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J Neurophysiol. 1985 Dec;54(6):1568-77.

Dopamine action in the nucleus accumbens.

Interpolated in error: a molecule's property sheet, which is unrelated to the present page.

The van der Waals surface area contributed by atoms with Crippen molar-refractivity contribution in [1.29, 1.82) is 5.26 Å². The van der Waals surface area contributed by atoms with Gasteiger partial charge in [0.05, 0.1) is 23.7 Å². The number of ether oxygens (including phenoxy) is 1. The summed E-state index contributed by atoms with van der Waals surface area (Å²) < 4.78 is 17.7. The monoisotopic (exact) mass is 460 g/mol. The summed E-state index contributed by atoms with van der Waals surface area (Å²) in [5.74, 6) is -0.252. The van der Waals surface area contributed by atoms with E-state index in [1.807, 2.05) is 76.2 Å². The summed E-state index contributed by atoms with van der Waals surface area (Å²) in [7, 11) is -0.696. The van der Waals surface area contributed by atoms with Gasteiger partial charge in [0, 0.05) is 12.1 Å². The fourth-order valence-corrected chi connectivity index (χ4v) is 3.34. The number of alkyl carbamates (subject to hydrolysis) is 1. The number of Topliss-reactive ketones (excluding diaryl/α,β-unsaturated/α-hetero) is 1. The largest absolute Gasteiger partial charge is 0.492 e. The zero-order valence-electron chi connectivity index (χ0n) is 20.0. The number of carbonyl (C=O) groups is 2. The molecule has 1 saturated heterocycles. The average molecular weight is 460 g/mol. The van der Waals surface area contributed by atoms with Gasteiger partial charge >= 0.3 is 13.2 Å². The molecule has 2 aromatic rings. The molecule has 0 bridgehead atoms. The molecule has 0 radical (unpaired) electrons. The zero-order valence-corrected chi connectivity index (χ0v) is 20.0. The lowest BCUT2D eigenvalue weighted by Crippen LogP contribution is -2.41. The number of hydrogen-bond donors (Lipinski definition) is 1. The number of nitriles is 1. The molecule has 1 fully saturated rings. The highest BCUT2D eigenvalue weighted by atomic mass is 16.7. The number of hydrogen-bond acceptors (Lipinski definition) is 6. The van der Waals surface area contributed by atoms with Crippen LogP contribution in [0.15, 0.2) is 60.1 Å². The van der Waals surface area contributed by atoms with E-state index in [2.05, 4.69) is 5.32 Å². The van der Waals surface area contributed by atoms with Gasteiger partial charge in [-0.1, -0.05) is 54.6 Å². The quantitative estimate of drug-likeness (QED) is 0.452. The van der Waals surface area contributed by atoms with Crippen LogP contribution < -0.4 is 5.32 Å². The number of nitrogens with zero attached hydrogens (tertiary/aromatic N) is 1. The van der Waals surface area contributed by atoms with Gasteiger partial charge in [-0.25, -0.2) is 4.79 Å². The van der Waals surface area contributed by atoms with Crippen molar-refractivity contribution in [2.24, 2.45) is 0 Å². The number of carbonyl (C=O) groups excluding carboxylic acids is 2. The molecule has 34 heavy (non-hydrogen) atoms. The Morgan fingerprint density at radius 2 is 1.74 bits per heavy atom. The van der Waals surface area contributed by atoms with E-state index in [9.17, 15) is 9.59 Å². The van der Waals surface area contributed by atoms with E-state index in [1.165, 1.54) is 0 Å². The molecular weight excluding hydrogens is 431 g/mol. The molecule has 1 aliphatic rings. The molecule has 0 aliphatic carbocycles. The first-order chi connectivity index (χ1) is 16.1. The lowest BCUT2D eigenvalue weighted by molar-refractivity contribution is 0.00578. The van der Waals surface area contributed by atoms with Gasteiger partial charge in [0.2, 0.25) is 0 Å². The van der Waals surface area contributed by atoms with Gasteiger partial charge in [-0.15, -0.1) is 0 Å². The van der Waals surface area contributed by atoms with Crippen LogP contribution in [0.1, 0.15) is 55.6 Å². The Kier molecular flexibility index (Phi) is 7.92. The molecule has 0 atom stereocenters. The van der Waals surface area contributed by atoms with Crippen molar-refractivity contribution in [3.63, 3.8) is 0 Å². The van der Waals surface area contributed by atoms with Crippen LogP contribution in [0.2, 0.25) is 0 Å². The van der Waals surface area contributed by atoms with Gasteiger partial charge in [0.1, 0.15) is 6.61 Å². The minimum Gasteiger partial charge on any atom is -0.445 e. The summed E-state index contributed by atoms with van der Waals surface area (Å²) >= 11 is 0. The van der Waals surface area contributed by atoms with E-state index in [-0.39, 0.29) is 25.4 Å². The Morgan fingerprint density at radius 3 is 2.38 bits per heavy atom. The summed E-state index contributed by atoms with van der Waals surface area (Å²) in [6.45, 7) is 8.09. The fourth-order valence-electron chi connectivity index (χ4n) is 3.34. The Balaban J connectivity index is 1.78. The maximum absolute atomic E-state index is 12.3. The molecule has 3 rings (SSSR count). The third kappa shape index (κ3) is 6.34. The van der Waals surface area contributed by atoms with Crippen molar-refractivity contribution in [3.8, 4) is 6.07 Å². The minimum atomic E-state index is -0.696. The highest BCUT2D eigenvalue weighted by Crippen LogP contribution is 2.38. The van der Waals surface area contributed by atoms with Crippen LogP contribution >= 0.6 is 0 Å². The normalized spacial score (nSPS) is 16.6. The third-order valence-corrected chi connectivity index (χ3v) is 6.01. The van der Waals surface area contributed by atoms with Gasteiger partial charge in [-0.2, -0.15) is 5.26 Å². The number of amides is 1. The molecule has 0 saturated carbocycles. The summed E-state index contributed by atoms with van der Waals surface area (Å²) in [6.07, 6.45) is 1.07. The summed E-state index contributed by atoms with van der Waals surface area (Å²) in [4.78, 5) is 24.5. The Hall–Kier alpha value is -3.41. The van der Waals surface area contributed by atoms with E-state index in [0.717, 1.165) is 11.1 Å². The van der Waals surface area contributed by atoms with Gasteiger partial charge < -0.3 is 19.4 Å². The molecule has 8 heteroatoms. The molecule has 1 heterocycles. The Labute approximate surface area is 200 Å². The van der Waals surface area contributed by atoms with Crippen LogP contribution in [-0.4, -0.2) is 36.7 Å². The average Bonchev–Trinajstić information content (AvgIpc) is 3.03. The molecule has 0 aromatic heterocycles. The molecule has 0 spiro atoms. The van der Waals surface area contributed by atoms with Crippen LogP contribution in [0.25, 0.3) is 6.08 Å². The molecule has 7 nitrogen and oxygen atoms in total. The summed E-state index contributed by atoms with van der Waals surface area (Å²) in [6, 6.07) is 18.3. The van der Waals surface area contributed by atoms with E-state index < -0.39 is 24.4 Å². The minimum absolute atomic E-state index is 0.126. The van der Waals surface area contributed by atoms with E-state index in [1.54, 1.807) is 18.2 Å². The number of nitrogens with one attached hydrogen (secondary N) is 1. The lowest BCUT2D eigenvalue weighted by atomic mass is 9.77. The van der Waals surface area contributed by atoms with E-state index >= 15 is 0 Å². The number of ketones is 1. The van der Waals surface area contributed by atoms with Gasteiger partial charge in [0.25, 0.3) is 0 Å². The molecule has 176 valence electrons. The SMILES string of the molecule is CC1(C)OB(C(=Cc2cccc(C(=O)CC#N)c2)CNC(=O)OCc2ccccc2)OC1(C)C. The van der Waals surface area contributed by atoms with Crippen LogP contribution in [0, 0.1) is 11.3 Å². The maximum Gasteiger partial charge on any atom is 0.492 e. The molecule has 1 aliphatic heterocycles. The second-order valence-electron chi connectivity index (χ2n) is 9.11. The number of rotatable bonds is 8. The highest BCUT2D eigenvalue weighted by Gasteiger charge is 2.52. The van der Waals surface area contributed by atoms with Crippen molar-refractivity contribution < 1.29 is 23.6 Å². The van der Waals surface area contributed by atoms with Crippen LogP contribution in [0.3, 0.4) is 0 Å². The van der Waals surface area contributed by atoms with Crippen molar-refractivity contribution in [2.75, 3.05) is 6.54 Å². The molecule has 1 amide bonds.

The action of dopamine was studied in the nucleus accumbens of acutely prepared rabbits. Dopamine was applied iontophoretically to those cells and cell populations that responded in a monosynaptic excitatory manner to ipsilateral fimbrial stimulation. This strategy was adopted to isolate the effects of dopamine on postsynaptic receptors thus avoiding the bias resulting from activation of presynaptic dopamine receptors on dopaminergic afferents. Dopamine was found to have a suppressive effect on the excitatory (N) component of the field response and on driven extracellular unitary discharges. The specificity of dopamine's effect with receptors was indicated by the facts that fluphenazine effectively antagonized dopamine's effect, whereas bicuculline did not. The effect of dopamine was dependent on the rate of fimbrial stimulation. Dopamine has a marked suppressive effect on the fimbria-induced response at 0.5 Hz of stimulation but not at 6.0 Hz. This frequency specificity could not be linked directly to a cyclic adenosine 3',5'-cyclic monophosphate (cyclic AMP) mechanism because the iontophoresis cyclic AMP and dibutyryl cyclic AMP had suppressive effects at both 0.5 and 6.0 Hz rates of stimulation. It is suggested that dopamine acts in the nucleus accumbens to increase the "signal-to-noise" ratio. This might be a form of "contrast enhancement" of an incoming hippocampal message.

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